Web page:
Causes of Heart Failure
The main causes for congestive heart failure can vary in different parts of the world. For example, in the United States, the main causes for heart failure are:
- Coronary artery disease 62%. The accumulation of plaque (atherosclerosis) within the coronary arteries reduces the blood flow within the heart muscle which eventually leads to its weakness and can result in heart failure.
- Smoking 16%. Smoking is a major risk factor for atherosclerosis. It is believed that nicotine promotes atherosclerosis due to its damaging effect on the inner lining of the arteries.
- Hypertension 10%. Increased blood pressure creates resistance which the heart must overcome to provide sufficient blood flow in systemic circulation. This leads to hypertrophy (enlargement) of the left ventricle in order to increase the force with which the heart can pump the blood. As the blood pressure continues to rise, the heart is no longer able to compensate and which leads to the dilation of the heart’s chambers. This leads to overstretching and weakness of the heart muscle and results in left-sided heart failure. Moreover, the increased blood pressure damages the inner lining of the arteries which promotes atherosclerosis.
- Obesity 8%. Obesity is a major risk factor for atherosclerosis (due to metabolic syndrome which often accompanies obesity), high blood pressure and resistance of the tissues to insulin (type II diabetes).
- Type I and II diabetes 3%. Glycosylation of cells, which happens due to abnormally high blood sugar, is a major contributing factor for atherosclerosis.
- Heart valve disease 2% (in the older population, this percentage is much higher). Both the stenosis and insufficiency of the heart valves leads to an increased strain on the heart. In the case of stenosis, the heart has difficulty pushing the blood through a narrow valve. In the case of insufficiency, the backward flow of the blood increases the pressure within the heart chamber that is located before the valve, making the heart work extra hard. At first, this leads to hypertrophy of the heart’s muscle and later to the dilation of the heart’s chambers which then leads to heart failure.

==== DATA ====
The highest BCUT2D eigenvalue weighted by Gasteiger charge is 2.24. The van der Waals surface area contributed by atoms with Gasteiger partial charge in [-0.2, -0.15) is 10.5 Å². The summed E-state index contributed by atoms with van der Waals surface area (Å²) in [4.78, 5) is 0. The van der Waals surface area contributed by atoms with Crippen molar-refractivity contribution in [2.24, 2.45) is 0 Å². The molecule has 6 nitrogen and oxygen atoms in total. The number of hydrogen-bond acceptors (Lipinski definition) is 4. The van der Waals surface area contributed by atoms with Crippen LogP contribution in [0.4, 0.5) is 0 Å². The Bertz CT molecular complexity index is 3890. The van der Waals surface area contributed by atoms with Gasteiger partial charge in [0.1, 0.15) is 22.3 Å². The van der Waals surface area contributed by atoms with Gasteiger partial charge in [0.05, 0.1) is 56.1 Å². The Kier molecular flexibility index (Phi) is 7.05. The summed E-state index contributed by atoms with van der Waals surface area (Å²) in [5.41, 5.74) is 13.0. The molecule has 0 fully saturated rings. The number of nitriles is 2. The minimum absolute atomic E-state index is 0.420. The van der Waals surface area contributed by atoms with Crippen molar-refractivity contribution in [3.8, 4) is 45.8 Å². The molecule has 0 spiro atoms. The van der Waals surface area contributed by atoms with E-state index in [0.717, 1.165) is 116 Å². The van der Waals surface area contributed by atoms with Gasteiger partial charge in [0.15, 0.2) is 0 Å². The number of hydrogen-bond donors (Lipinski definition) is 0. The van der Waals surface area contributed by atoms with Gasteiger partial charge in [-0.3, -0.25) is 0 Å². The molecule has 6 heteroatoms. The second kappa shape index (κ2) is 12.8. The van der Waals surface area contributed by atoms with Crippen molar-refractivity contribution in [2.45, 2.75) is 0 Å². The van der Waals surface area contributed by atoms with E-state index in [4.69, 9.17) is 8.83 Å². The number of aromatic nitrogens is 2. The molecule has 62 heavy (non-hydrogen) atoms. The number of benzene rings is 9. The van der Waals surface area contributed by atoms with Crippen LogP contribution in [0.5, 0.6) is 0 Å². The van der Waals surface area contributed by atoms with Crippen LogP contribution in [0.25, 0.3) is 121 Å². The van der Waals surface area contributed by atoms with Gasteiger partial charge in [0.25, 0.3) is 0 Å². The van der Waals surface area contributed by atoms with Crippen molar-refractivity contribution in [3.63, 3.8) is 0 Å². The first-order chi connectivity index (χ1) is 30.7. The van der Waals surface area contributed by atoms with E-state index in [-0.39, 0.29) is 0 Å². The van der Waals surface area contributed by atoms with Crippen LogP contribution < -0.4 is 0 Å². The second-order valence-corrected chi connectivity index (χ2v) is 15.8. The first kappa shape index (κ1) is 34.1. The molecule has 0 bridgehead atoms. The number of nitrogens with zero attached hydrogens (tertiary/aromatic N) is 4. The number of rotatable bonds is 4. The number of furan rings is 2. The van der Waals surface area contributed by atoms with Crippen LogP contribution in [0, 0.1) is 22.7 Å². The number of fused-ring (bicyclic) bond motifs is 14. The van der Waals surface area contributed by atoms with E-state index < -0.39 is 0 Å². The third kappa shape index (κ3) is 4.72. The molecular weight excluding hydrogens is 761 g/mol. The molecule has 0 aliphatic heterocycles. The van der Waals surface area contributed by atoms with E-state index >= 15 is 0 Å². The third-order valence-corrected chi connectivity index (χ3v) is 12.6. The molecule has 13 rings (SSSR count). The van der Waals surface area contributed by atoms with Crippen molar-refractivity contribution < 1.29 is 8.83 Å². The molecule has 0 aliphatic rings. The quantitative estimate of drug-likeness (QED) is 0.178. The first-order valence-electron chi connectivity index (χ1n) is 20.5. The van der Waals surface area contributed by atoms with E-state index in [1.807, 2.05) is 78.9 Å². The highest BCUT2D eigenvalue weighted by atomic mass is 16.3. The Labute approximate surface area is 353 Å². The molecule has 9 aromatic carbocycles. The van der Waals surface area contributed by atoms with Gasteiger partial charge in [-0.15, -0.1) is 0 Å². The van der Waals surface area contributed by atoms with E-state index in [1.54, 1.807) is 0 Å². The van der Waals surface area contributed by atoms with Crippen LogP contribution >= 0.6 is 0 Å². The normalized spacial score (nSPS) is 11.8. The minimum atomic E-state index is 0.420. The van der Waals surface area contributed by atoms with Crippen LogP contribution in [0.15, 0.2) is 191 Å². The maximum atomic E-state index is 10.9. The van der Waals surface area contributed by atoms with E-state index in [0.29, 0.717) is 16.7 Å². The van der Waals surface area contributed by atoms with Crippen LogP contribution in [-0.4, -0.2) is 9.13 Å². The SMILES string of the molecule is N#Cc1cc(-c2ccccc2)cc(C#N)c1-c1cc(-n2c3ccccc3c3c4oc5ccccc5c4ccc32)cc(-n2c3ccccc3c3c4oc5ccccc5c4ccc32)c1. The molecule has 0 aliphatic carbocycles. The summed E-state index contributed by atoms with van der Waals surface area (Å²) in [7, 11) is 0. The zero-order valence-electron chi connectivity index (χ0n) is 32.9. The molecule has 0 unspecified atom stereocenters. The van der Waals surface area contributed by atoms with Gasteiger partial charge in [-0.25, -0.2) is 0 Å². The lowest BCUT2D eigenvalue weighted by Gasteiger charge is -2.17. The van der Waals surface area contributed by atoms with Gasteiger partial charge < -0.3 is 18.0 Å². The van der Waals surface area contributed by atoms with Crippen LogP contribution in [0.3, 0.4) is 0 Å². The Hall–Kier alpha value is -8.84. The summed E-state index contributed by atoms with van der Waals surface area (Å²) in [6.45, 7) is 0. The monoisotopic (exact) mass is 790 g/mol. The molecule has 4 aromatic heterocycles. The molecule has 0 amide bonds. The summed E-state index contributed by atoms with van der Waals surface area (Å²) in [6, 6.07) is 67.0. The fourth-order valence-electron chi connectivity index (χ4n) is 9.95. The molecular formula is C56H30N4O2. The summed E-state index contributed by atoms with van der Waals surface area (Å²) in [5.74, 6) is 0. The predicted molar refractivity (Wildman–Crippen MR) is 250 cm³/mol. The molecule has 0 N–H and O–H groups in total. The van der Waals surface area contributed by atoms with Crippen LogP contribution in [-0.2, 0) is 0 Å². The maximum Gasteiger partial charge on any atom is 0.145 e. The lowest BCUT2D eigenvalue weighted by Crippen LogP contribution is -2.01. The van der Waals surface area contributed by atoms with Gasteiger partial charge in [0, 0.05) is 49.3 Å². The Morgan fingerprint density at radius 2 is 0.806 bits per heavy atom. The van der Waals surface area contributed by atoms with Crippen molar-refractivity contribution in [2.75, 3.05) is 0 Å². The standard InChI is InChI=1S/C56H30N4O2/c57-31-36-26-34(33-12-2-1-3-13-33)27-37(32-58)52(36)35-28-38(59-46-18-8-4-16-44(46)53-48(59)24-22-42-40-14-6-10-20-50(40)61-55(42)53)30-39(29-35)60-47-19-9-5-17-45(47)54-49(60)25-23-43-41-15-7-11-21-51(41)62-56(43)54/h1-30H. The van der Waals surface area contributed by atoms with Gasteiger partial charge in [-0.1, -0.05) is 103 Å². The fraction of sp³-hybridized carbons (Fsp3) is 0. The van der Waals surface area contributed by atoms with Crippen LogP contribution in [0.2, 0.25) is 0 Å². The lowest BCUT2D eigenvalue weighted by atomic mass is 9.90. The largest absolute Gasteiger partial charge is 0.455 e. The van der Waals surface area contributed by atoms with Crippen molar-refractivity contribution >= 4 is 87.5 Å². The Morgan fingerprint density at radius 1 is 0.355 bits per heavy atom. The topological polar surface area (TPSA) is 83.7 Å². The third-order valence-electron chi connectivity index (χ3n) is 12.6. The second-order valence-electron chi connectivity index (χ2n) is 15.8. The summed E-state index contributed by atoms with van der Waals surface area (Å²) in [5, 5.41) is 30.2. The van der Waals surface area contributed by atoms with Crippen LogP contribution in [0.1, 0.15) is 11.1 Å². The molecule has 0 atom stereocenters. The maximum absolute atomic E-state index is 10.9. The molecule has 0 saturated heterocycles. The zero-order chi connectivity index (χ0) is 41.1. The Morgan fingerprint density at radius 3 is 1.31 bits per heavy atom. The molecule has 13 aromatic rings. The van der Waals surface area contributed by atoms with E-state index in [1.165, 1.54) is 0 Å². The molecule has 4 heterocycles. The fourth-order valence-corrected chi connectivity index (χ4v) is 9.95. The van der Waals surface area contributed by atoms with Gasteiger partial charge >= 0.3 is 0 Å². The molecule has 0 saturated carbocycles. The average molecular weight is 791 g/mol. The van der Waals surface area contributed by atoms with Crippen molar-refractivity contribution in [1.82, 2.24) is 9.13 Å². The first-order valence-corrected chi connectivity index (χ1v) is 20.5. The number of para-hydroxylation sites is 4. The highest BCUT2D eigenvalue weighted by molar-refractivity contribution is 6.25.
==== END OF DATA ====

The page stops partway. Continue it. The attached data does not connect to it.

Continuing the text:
Rare causes of congestive heart failure include:
- Myocarditis caused by viral infection. The inflammation caused by a viral agent can impair the heart’s ability to contract resulting in heart failure.
- Amyloidosis of the heart muscle (saturation of the heart muscle cells with a special type of protein called Amyloid). Amyloidosis is a result of chronic inflammation within the body. Amyloidosis of the myocardium leads to its weakness.
- Cardiomyopathy caused by HIV. HIV causes dilated cardiomyopathy during which the chambers of the heart become enlarged and this reduces the ability of the myocardium to contract.
- Systemic lupus erythematosus. The autoimmune reaction caused by this disease may cause endocarditis, myocarditis and pericarditis. Moreover, systemic lupus erythematosus promotes atherosclerosis which can lead to heart failure.
- Abuse of various drugs including cocaine and alcohol. Various toxic substances have a direct damaging effect on the heart which can cause its weakness. For example, people suffering from alcoholism often have alcoholic myocardial dystrophy which results in substitution of the myocardial cells with fatty tissues.
- Drugs used in chemotherapy. These drugs can sometimes result in myocarditis eventually leading to heart failure.
- Arrhythmias. Even though arrhythmias do not decrease the force with which the heart can contract, they can impair its function sufficiently that the person may have symptoms similar to heart failure. For example, a third-degree atrioventricular block may result in the inability of the heart to beat faster than 40 times per minute which can produce symptoms similar to heart failure.
Next chapter: Symptoms of Heart failure
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